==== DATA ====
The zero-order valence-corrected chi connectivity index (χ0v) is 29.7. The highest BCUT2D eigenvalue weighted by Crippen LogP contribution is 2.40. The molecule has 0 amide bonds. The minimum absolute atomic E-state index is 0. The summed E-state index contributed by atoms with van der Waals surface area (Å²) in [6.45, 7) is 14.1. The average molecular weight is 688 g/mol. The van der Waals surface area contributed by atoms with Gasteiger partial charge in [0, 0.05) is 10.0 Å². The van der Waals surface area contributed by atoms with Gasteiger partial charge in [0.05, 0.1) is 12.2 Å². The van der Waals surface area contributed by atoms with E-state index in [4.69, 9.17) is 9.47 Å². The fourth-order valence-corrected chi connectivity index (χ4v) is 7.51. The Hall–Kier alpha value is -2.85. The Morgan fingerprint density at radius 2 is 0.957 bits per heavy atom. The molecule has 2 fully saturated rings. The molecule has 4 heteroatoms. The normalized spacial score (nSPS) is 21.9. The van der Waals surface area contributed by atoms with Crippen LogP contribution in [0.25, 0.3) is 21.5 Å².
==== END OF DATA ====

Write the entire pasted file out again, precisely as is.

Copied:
The zero-order valence-corrected chi connectivity index (χ0v) is 29.7. The highest BCUT2D eigenvalue weighted by Crippen LogP contribution is 2.40. The molecule has 0 amide bonds. The minimum absolute atomic E-state index is 0. The summed E-state index contributed by atoms with van der Waals surface area (Å²) in [6.45, 7) is 14.1. The average molecular weight is 688 g/mol. The van der Waals surface area contributed by atoms with Gasteiger partial charge in [0, 0.05) is 10.0 Å². The van der Waals surface area contributed by atoms with Gasteiger partial charge in [0.05, 0.1) is 12.2 Å². The van der Waals surface area contributed by atoms with E-state index in [4.69, 9.17) is 9.47 Å². The fourth-order valence-corrected chi connectivity index (χ4v) is 7.51. The Hall–Kier alpha value is -2.85. The Morgan fingerprint density at radius 2 is 0.957 bits per heavy atom. The molecule has 2 fully saturated rings. The molecule has 4 heteroatoms. The normalized spacial score (nSPS) is 21.9. The van der Waals surface area contributed by atoms with Crippen LogP contribution in [0.25, 0.3) is 21.5 Å².